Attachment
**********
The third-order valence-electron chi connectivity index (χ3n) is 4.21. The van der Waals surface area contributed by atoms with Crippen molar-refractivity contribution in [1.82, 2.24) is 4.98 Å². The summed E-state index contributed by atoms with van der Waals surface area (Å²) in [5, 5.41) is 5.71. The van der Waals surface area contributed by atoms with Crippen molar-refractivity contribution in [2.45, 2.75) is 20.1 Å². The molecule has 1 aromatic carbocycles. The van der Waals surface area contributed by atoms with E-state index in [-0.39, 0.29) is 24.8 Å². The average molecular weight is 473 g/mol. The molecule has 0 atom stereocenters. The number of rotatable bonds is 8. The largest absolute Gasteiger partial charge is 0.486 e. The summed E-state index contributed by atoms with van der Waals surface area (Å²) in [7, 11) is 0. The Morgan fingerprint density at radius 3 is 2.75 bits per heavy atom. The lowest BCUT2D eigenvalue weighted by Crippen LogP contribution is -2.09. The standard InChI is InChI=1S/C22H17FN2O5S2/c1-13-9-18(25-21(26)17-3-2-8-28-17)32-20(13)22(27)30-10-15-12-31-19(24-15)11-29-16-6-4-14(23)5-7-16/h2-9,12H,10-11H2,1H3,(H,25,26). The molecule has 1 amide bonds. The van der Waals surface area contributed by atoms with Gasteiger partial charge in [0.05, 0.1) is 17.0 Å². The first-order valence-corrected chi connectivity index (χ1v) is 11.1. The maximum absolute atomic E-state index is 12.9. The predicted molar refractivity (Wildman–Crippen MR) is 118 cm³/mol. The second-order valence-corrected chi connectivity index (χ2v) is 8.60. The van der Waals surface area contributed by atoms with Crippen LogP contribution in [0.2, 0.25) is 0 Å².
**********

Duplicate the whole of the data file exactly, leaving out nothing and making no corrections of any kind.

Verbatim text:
The third-order valence-electron chi connectivity index (χ3n) is 4.21. The van der Waals surface area contributed by atoms with Crippen molar-refractivity contribution in [1.82, 2.24) is 4.98 Å². The summed E-state index contributed by atoms with van der Waals surface area (Å²) in [5, 5.41) is 5.71. The van der Waals surface area contributed by atoms with Crippen molar-refractivity contribution in [2.45, 2.75) is 20.1 Å². The molecule has 1 aromatic carbocycles. The van der Waals surface area contributed by atoms with E-state index in [-0.39, 0.29) is 24.8 Å². The average molecular weight is 473 g/mol. The molecule has 0 atom stereocenters. The number of rotatable bonds is 8. The largest absolute Gasteiger partial charge is 0.486 e. The summed E-state index contributed by atoms with van der Waals surface area (Å²) in [7, 11) is 0. The Morgan fingerprint density at radius 3 is 2.75 bits per heavy atom. The lowest BCUT2D eigenvalue weighted by Crippen LogP contribution is -2.09. The standard InChI is InChI=1S/C22H17FN2O5S2/c1-13-9-18(25-21(26)17-3-2-8-28-17)32-20(13)22(27)30-10-15-12-31-19(24-15)11-29-16-6-4-14(23)5-7-16/h2-9,12H,10-11H2,1H3,(H,25,26). The molecule has 1 amide bonds. The van der Waals surface area contributed by atoms with Gasteiger partial charge in [0.05, 0.1) is 17.0 Å². The first-order valence-corrected chi connectivity index (χ1v) is 11.1. The maximum absolute atomic E-state index is 12.9. The predicted molar refractivity (Wildman–Crippen MR) is 118 cm³/mol. The second-order valence-corrected chi connectivity index (χ2v) is 8.60. The van der Waals surface area contributed by atoms with Crippen LogP contribution in [0.2, 0.25) is 0 Å².